Racial tensions, economic setbacks and and an ’80s vibe

The spirit of 1980s Hollywood has blown into Atlanta’s fall theater season. No fewer than four plays coming our way were made into memorable films during that decade of dubious fashion and New Wave music. Here’s a look at some of the more interesting shows on the fall calendar listed in chronological order by opening dates.

"Chainz"/"Broken." Rising Sage Theatre's Paris Crayton III presents two one-act plays looking at the aftermath of gun violence in America today. "Chainz" listens in on four men locked up for protesting the killing of a black youth, while "Broken" focuses on five mothers of murdered children. Both are world premieres. Aug. 29-Sept. 14. risingsagetheatre.com

"Les Liaisons Dangereuses." In 1985, playwright Christopher Hampton adapted an 18th-century French novel of humiliation and seduction for the stage; by 1988, the material had been shaped into a titillating Hollywood vehicle for John Malkovich, Glenn Close and Michelle Pfeiffer. Now Actor's Express takes up the rococo tale of carnal manipulation, with Melissa Foulger staging the dangerous dance of ex-lovers and arch rivals Le Vicomte de Valmont (Paul Hester) and La Marquise de Merteuil (Park Krausen). Sept. 4-Oct. 5 at Actor's Express. www.actors-express.com

"Driving Miss Daisy." Among Atlanta actors of a certain age, Jill Jane Clements is at the very top of the list — that rare performer who can break your heart and make you laugh at the same time. As such, she should make a textbook Daisy Werthan, the steely Jewish matriarch who slowly opens her heart to the African-American chauffeur her son hires to drive her around Atlanta. Justin Anderson directs Alfred Uhry's beloved story, which won the hometown boy a Pulitzer Prize, a Tony Award and an Oscar for depicting a politically taut moment with a tender touch. Sept. 11-Oct. 19. Aurora Theatre. www.auroratheatre.com

"Detroit." First staged at Chicago's Steppenwolf Theatre Company four years ago, Lisa D'Amour's play looks at the unsettling chinks in the mirror that is American suburbia. When a middle-class couple invite their new neighbors over for a cookout, what passes for sunny normality is soon exposed as dark and menacing. Atlanta actress Carolyn Cook leads the cast; and Lisa Adler directs what promises to be a highlight of the Little Five Points ensemble's 30th season. Sept. 19-Oct. 19. Horizon Theatre. www.horizontheatre.com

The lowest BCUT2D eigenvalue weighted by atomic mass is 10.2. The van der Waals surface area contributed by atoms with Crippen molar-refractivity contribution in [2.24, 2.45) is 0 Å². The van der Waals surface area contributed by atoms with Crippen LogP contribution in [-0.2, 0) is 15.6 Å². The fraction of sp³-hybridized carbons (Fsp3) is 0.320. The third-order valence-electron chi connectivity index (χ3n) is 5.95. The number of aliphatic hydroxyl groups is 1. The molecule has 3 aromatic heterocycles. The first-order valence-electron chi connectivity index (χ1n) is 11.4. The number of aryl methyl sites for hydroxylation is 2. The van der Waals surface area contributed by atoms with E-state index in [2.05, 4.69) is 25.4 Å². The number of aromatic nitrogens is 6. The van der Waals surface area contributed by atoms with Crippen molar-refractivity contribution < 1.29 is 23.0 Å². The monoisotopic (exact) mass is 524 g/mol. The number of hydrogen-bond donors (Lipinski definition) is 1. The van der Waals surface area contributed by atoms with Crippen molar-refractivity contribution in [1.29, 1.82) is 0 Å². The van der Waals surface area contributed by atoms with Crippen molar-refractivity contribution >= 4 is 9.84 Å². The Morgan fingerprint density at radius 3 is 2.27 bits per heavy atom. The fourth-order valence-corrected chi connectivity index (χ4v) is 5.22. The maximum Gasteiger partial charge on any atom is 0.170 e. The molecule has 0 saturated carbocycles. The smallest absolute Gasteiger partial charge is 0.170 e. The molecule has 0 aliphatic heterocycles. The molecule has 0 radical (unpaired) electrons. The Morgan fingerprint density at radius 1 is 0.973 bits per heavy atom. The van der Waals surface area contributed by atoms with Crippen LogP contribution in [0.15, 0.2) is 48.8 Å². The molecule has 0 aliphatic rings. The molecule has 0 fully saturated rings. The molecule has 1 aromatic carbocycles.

"Native Guard." Alliance Theatre artistic director Susan V. Booth turns Atlanta poet Natasha Trethewey's meditation on memory into a performance piece. The Emory University professor's book of poems, which juxtaposes her personal experience with the tale of African-American soldiers charged with guarding Confederate prisoners, won a Pulitzer Prize in 2007; she was appointed America's poet laureate in 2012. The text of "Native Guard" will be presented in its entirety during the first act, while the second half will be a discussion moderated by Atlanta culture leaders (including Tretheway on Oct. 1). Sept. 26-Oct. 29. Alliance Theatre. www.alliancetheatre.com

"Clybourne Park." Picking up where Lorraine Hansberry's "A Raisin in the Sun" left off, Bruce Norris' Pulitzer Prize winner shapes a Chicago neighborhood's spiritual, political and racial transformation over the course of 50 years. In the first act, Hansberrry's characters move into their new home in a white neighborhood. The year is 1959. Act two starts over in 2009. Melissa Foulger directs a sterling cast: Robin Bloodworth, Tess Malis Kincaid, Danielle Deadwyler, Eric Little, Joe Sykes, Cara Mantella and Bobby Labartino. Oct. 2-26. Aurora Theatre. www.auroratheatre.com

"How I Learned What I Learned." Actor Eugene Lee will channel the voice of August Wilson, stepping in for the great playwright in Wilson's one-man autobiographical play. Todd Kreidler — who adapted "Guess Who's Coming to Dinner" for Kenny Leon's True Colors Theatre and wrote the book for Broadway's "Holler If Ya Hear Me" — directs. Oct. 7-Nov. 2. True Colors Theatre Company. www.truecolorstheatre.org

"The Sleepy Hollow Experience." Serenbe Playhouse excels in creating sight-specific work that responds to the natural environment of its sleepy, south Atlanta community. For fall, the smell of hay and horses will permeate Washington Irving's tale of the Headless Horseman, which will be performed in and around Serenbe's stables. Oct. 9-Nov. 1. Serenbe Playhouse. www.serenbeplayhouse.com

"Steel Magnolias." Robert Harling's saccharine tale of a Louisiana beauty-parlor klatch seems to have undying appeal to lovers of Southern camp. So when it was announced that Annie Potts of TV's "Designing Women" would play the role of matriarch M'Lynn, Atlanta lit up with Facebook updates. Texas-born Judith Ivey, who played B.J. Poteet on "Designing Women," directs. Oct. 22-Nov. 9. Alliance Theatre. www.alliancetheatre.org

"The Elephant Man." Discovered in a freak show, John Merrick goes on to become a witty favorite of London society, but he is never appreciated as a human being. Bernard Pomerance's play is based on the real-life story of Joseph Merrick (1862-1890) and was made into a 1980 film starring John Hurt. For the Georgia Ensemble production, Jonathan Horne plays Merrick, and David Crowe ("Equus," "Venus in Furs") directs. Oct. 30-Nov. 16. Georgia Ensemble Theatre. www.get.org